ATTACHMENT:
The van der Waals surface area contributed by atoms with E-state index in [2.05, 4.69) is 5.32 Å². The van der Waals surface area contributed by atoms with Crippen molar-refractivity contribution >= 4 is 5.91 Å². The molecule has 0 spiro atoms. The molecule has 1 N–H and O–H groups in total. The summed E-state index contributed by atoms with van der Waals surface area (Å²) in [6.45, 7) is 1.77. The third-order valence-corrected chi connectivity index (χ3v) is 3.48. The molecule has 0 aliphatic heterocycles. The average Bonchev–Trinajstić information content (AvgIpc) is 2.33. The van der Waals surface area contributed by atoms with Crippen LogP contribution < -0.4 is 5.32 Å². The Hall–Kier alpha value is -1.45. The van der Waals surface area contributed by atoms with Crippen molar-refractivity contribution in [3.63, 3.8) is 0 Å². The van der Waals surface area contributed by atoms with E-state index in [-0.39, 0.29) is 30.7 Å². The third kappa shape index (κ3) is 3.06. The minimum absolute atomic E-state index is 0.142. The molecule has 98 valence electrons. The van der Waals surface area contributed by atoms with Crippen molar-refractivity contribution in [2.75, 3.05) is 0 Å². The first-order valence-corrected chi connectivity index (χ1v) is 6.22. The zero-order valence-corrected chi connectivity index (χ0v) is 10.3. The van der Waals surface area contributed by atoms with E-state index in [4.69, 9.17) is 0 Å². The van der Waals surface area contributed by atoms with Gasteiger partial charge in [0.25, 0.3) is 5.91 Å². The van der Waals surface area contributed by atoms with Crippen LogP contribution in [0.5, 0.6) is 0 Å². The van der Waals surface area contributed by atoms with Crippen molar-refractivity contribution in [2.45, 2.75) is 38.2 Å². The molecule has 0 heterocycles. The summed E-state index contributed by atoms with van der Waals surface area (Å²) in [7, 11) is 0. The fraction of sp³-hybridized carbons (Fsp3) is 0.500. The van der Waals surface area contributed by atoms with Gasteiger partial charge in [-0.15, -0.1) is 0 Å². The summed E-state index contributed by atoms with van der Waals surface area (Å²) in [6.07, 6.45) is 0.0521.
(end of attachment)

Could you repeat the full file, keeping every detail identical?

The van der Waals surface area contributed by atoms with E-state index in [2.05, 4.69) is 5.32 Å². The van der Waals surface area contributed by atoms with Crippen molar-refractivity contribution >= 4 is 5.91 Å². The molecule has 0 spiro atoms. The molecule has 1 N–H and O–H groups in total. The summed E-state index contributed by atoms with van der Waals surface area (Å²) in [6.45, 7) is 1.77. The third-order valence-corrected chi connectivity index (χ3v) is 3.48. The molecule has 0 aliphatic heterocycles. The average Bonchev–Trinajstić information content (AvgIpc) is 2.33. The van der Waals surface area contributed by atoms with Crippen LogP contribution < -0.4 is 5.32 Å². The Hall–Kier alpha value is -1.45. The van der Waals surface area contributed by atoms with Crippen molar-refractivity contribution in [3.63, 3.8) is 0 Å². The van der Waals surface area contributed by atoms with E-state index in [-0.39, 0.29) is 30.7 Å². The third kappa shape index (κ3) is 3.06. The minimum absolute atomic E-state index is 0.142. The molecule has 98 valence electrons. The van der Waals surface area contributed by atoms with Crippen molar-refractivity contribution in [2.75, 3.05) is 0 Å². The first-order valence-corrected chi connectivity index (χ1v) is 6.22. The zero-order valence-corrected chi connectivity index (χ0v) is 10.3. The van der Waals surface area contributed by atoms with E-state index in [4.69, 9.17) is 0 Å². The van der Waals surface area contributed by atoms with Gasteiger partial charge in [0.25, 0.3) is 5.91 Å². The van der Waals surface area contributed by atoms with Crippen LogP contribution in [0.5, 0.6) is 0 Å². The van der Waals surface area contributed by atoms with Crippen molar-refractivity contribution in [2.45, 2.75) is 38.2 Å². The molecule has 0 heterocycles. The summed E-state index contributed by atoms with van der Waals surface area (Å²) in [7, 11) is 0. The fraction of sp³-hybridized carbons (Fsp3) is 0.500. The van der Waals surface area contributed by atoms with Gasteiger partial charge in [-0.15, -0.1) is 0 Å². The summed E-state index contributed by atoms with van der Waals surface area (Å²) in [6.07, 6.45) is 0.0521.